The key to venture capital investment success is slugging percentage. Doubles and triples are good, but home runs are what really count.
By Len Batterson
VCapital Founder, CEO, Chief Investment Officer
As a kid I loved baseball. My favorite team was the St. Louis Cardinals. My favorite player was the Cardinal’s star, Stan “The Man” Musial.
Musial was one of the greatest hitters ever to play the game, ending his career with:
- Over 3,000 hits, one of only 32 players in all of major league history to reach that mark
- A .331 batting average, 18 points better than any of today’s active players
- 475 home runs, #32 on the all-time list
- 1,951 RBIs, #8 on the all-time list
- Fewer than 35 strikeouts/year over his 20+ year career, a record unheard of among today’s sluggers
Perhaps his most important statistic, though, and the one arguably contributing the greatest impact to his team’s success over his career, was his slugging percentage, at .559, which was and remains one of the best of all time. According to MLB.com, a percentage of .550 or above is outstanding.
Slugging percentage in baseball is of critical importance to winning games. It is a measure of a player’s batting productivity, representing the total number of bases a player records through hits per at-bat. In other words, a single equals one base, a double two, a triple three, and a home run four. As Bill James points out in his monumental book, The Bill James Historical Baseball Abstract, it is runs scored that win games, and high slugging percentage is the key to generating runs.
The high risk/high reward nature of venture capital investing is very similar to baseball. On average only 15-20% of all venture capital deals make money. In baseball parlance, that would be a batting average of .150-.200. In contemporary Major League Baseball, the average batting average is just modestly higher at about .250. The key to venture capital investment success is slugging percentage. Doubles and triples are good, but home runs are what really count.
There are, of course, some differences between venture capital investing and baseball to keep in mind. In venture capital investing, there are no called strikes, no penalty for not swinging at a pitch, even if that pitch is in the strike zone. If the investor doesn’t swing, there is no money lost. In fact, swinging even at really attractive pitches often results in just foul balls.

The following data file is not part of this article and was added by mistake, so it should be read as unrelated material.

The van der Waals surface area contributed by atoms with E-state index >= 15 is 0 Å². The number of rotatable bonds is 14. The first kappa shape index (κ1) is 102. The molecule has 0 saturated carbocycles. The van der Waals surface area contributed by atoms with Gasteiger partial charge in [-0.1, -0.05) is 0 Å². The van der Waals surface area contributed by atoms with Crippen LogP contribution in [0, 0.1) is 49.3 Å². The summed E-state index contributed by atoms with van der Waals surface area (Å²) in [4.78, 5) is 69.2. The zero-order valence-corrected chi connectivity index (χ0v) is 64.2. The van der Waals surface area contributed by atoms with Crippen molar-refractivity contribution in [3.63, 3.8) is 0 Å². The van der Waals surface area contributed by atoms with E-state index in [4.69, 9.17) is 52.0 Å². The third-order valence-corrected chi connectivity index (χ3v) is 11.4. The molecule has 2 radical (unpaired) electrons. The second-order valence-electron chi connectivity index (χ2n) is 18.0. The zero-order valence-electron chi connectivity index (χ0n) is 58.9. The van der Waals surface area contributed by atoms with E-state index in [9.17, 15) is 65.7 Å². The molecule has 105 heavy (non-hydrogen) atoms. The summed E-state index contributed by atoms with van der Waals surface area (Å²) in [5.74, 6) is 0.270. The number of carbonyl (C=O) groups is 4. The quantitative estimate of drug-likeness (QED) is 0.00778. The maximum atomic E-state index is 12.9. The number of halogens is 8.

Of course, you can’t generate runs without some big hits, and you can’t get hits without swinging. But seasoned venture capital investors know that good pitches will keep coming along.
Raw, inexperienced baseball prospects may see every pitch as a menacing fast ball that could bean them. By the time they make it to the major leagues, if they are fortunate enough to reach that level, they need to have overcome FBB (Fear of Being Beaned). But many do still have FOMO (Fear of Missing Out), rather than having yet learned the discipline of “waiting for their pitch.” With not that many pitches per at bat and most pitchers very good at precise spot pitching, young hitters often fear letting a good pitch go by.
The same reactive instincts are applicable in the education and maturation of the venture capital investor. Those really new to the pursuit may be afraid to stay in the batter’s box and swing, seeing every pitch as a menacing fast ball that could bean them. With some initial successes, a still not-yet-seasoned venture capital investor likely will have overcome FBB but still have FOMO.
It generally requires considerable experience and learned instinct for the venture capital investor to learn to overcome FOMO and not fear letting a good pitch go by, knowing you’ll get many chances for a good pitch. This is particularly important since even a good pitch has only about a 15% chance of being well hit for a double, triple, or home run investment exit.
A top quartile venture capitalist must hit at least a couple of home runs out of every ten to twelve investments. The VC who hits two out of ten investments as home runs is a superstar with an outstanding slugging percentage, like my idol Stan Musial, even though unlike Musial, his overall batting average may be no better than .200.
Over the past almost forty years of venture capital investing, my teams have achieved about a 28% annual return on investment with 38% of all investments making any positive return. While we’re proud of the high batting average (even better than Musial’s!), the strong average returns – our slugging percentage – have been achieved by hitting a number of major home runs.
While broad markets may have both good times and bad times, in venture capital investing, your sweet pitches may come at any time. The key to successful venture capital investing is to wait for your pitches – the ones coming across the middle of the plate in your power zone – and to keep swinging for the fences on those pitches. Batter up!
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